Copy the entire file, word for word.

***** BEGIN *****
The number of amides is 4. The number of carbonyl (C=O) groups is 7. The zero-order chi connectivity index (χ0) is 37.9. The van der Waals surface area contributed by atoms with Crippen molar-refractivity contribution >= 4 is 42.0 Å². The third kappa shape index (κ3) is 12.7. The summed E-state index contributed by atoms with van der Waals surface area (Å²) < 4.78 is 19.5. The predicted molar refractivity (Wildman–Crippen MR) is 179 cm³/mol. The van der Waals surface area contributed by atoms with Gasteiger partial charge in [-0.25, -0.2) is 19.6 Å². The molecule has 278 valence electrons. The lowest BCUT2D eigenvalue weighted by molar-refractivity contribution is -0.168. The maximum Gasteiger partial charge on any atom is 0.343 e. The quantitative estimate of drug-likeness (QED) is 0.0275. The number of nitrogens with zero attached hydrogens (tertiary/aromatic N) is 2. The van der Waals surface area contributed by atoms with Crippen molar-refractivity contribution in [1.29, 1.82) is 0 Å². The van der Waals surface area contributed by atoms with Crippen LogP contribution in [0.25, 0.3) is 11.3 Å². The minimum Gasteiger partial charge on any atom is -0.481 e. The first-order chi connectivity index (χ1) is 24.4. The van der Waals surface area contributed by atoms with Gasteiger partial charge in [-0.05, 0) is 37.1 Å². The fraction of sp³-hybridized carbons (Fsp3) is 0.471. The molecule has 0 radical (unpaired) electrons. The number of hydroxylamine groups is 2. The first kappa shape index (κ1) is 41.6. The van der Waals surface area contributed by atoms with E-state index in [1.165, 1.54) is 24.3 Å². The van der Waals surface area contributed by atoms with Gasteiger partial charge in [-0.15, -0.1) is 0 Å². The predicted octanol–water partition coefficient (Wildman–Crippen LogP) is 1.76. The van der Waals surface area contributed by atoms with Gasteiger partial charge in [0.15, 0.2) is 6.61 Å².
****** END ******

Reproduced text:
The number of amides is 4. The number of carbonyl (C=O) groups is 7. The zero-order chi connectivity index (χ0) is 37.9. The van der Waals surface area contributed by atoms with Crippen molar-refractivity contribution >= 4 is 42.0 Å². The third kappa shape index (κ3) is 12.7. The summed E-state index contributed by atoms with van der Waals surface area (Å²) < 4.78 is 19.5. The predicted molar refractivity (Wildman–Crippen MR) is 179 cm³/mol. The van der Waals surface area contributed by atoms with Gasteiger partial charge in [-0.25, -0.2) is 19.6 Å². The molecule has 278 valence electrons. The lowest BCUT2D eigenvalue weighted by molar-refractivity contribution is -0.168. The maximum Gasteiger partial charge on any atom is 0.343 e. The quantitative estimate of drug-likeness (QED) is 0.0275. The number of nitrogens with zero attached hydrogens (tertiary/aromatic N) is 2. The van der Waals surface area contributed by atoms with Crippen molar-refractivity contribution in [1.29, 1.82) is 0 Å². The van der Waals surface area contributed by atoms with Crippen LogP contribution in [0.25, 0.3) is 11.3 Å². The minimum Gasteiger partial charge on any atom is -0.481 e. The first-order chi connectivity index (χ1) is 24.4. The van der Waals surface area contributed by atoms with Gasteiger partial charge in [-0.05, 0) is 37.1 Å². The fraction of sp³-hybridized carbons (Fsp3) is 0.471. The molecule has 0 radical (unpaired) electrons. The number of hydroxylamine groups is 2. The first kappa shape index (κ1) is 41.6. The van der Waals surface area contributed by atoms with E-state index in [1.165, 1.54) is 24.3 Å². The van der Waals surface area contributed by atoms with Gasteiger partial charge in [-0.15, -0.1) is 0 Å². The predicted octanol–water partition coefficient (Wildman–Crippen LogP) is 1.76. The van der Waals surface area contributed by atoms with Gasteiger partial charge in [0.15, 0.2) is 6.61 Å².